India is one of the largest in population terms and is a developing country. It is the 6th largest country in terms of automobiles and the second largest in terms of road networks. Our country also being one of the most superior in terms of culture, economy, diversity, and many other aspects but has the least amount of infrastructure when it comes to road safety. Does this mean a lot of people are at risk? Yes. Can we find other ways to prevent this risk? Also yes. Despite the shortcomings of the infrastructural facilities in India, we can ensure safety as much as possible by making sure as pedestrians what we can do for our best and as drivers too. 

Why is it necessary to have pedestrian safety rules in India?

There is no set of rules to be followed by a pedestrian as such there are rules to be followed by a driver. Our country also being one of the biggest pedestrian population, has proved time and again a large number of road accidents sometimes caused by the driver or the pedestrians. Pedestrian accidents account for over 40% while 43% of drivers are responsible for road accidents. In this shocking and shattering loss of life, economists say an estimated 3% drop is suffered by the GDP every year. 

The Government has come up with initiatives to minimize fatal accidents and deaths. The Motor Vehicles Amendment Bill aims to improve the road user’s safety and also instils tougher laws for their behaviour while driving along with vehicle crash-worthiness and safety measures that ensure reducing road accidents and driver deaths. The National Automotive Testing and R&D Infrastructure Project has taken up to test all vehicles and also to set up a state-of-the-art facility across the country to ensure the same.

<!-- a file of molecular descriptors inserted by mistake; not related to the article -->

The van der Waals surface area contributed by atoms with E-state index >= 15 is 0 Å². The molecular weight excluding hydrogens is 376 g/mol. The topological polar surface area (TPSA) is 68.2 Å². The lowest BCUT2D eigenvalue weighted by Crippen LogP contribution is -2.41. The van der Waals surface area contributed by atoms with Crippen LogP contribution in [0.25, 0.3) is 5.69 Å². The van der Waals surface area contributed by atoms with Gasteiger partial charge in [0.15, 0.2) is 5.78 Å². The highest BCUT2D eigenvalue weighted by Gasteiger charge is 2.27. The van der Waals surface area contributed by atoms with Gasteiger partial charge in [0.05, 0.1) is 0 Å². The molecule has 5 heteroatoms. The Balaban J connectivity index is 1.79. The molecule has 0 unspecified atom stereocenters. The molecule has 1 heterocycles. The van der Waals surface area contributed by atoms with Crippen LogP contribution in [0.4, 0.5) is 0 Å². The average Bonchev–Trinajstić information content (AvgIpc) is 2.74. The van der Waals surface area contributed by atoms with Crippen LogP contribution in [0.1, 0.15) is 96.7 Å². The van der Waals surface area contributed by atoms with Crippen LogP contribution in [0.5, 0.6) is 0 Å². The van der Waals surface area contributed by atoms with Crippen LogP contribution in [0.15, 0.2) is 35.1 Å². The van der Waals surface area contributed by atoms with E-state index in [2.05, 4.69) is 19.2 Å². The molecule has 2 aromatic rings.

What is BNVSAP and how does it promotes Pedestrian Safety?

The new initiative called the Bharat New Vehicle Safety Assessment Program (BNVSAP) is to ensure all the crash safety features of the vehicle are tested before it is sold to the public. The test will include an offset front crash, rear and side impacts as well, in which the roles of airbags, Anti-lock braking systems, and seatbelts will become an important part of the test. In due course of time, stricter rules will be implemented for pedestrian safety, child lock safety, and whiplash protection. All vehicles released after October 1, 2019, have to undergo the BNVSAP test and it is mandatory that vehicles in the present and future must undergo these tests in order to ensure that the vehicle is safe for all. 

The prescribed speed for offset frontal crashing is 56 Km/h which is lower than the Global New Car Assessment program’s limit of 64 Km/h. The reason for the lower speed prescribed by the Government of India is to ensure that a developing country like India has lesser speeds in vehicles compared to developed countries. The initiative was welcomed by open hands as it served its purpose of ensuring each vehicle showcases its safety measures according to the standards set by the government. Now, each and every manufacturer must display and perform a BNVSAP test before they put their vehicles on the market for the public so that customers can now make an informed decision about the safety of each vehicle. 

Car companies are on par with the initiative as well. If we as the general public do not ensure if car manufacturers follow protocol, it would be dangerous for all, as supply follows demand, we must demand more safety features in vehicles in the future.

Also read : Types Of Transmission: DCT Vs AMT Vs CVT vs Manual